Computing ideal class group by other means than the Minkowski bound?

When calculating the ideal class group of a number field, it is common to start with the Minkowski bound, followed by decomposing finitely many prime ideals of norm less than that bound, and finding relations between these primes.

Is there a way of avoiding the use of Minkowski bound in the computation of the ideal class groups?

For example, could we use some exact-sequence (say) to show some isomorphism of the ideal class group with some other familiar group? Or maybe the Artin reciprocity isomorphism can aid us in this direction? Or even, per chance we can avail of some suitable resolutions for the computation of some cohomology groups?
As to why one wants to avoid the use of Minkowski bound at all, I just think that the idea of this bound is quite analytical, and there might be a way of algebraically calculating the ideal class group.
I googled and searched this site, but didn't find anything useful. The site I found that talks about the computation of the ideal class groups, either views the Minkowski bound as a fundamental ingredient of its arguments, or uses the class number formula for imaginary quadratic fields, which I would like to avoid as well.
Any hints, references, or ideas are welcomed, thanks in advance.

P.S. This it not to say that I want to avoid all results of the geometry or analysis, just that I want to know if there are any results in this direction.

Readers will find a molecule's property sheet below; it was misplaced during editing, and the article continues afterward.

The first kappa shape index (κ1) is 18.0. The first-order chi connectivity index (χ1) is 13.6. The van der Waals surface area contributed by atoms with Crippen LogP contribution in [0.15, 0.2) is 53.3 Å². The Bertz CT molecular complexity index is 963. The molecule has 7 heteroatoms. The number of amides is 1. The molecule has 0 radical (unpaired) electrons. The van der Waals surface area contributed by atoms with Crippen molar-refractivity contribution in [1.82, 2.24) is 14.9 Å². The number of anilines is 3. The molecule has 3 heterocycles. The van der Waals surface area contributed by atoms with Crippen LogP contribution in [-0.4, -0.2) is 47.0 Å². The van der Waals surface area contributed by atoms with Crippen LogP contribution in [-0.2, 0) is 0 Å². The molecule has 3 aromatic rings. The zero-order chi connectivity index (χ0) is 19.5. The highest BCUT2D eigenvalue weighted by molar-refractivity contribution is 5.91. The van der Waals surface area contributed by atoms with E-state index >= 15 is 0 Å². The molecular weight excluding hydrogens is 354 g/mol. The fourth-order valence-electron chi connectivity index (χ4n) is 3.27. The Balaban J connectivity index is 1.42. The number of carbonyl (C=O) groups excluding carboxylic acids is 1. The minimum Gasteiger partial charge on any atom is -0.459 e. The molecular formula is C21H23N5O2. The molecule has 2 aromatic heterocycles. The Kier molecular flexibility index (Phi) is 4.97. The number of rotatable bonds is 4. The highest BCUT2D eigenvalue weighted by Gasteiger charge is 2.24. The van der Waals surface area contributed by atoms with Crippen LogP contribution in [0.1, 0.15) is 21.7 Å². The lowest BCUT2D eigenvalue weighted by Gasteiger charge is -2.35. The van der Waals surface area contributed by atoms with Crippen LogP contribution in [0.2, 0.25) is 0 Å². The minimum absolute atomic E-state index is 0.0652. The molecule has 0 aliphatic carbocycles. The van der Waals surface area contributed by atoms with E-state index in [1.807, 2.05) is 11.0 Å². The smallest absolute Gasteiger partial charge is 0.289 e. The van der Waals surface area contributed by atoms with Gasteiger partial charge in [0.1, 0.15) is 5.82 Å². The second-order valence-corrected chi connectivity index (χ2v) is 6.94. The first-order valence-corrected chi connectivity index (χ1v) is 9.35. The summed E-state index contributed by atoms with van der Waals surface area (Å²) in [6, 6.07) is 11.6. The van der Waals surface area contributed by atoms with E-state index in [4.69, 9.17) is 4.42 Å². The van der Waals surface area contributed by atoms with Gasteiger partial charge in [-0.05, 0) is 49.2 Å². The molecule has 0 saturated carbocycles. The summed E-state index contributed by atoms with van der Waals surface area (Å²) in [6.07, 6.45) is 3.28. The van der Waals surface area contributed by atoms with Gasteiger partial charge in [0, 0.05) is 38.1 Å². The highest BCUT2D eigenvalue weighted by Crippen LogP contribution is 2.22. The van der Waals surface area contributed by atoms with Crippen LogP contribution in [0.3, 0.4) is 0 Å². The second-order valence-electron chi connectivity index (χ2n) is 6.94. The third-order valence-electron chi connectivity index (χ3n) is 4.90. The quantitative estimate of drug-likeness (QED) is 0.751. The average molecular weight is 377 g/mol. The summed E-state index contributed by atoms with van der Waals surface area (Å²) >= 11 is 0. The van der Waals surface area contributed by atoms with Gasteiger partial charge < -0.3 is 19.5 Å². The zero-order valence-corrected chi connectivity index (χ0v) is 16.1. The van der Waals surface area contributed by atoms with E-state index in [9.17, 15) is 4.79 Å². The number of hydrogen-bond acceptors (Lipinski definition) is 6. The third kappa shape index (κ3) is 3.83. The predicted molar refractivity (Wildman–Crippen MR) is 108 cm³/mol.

• Algebra can tell you about the divisibility of the class number (e.g. is the size of the group even or odd?) or about the existence of certain subgroups of the ideal class group, but to prove that the class number is 1, or otherwise get some maximal size of the class group, seems to always require some analysis or geometry, whether by the Minkowski bound or Odlyzko discriminant bounds, or Bach bonds, or Euclidean domains. I think a purely algebraic approach would be highly desirable, but that is an open problem. So much about class groups is unknown! – John M Jun 16 '16 at 17:00
• Thanks for the informative comment! – awllower Dec 27 '16 at 11:05

In principle you can show that $K = {\mathbb Q}(\sqrt{-5})$ has class number $2$ by constructing an unramified extension $K(i)/k$, which shows that $h(K)$ is divisible by $2$, and by proving $h(K) < 3$ using elementary techniques (following the proof of the finiteness of the class number by Kronecker that is given e.g. in Ireland-Rosen), or by proving e.g. $h < 6$ and excluding the case $h = 4$ using Galois action on class groups. This works for a few choices of fields only since the bounds for the class number are too weak.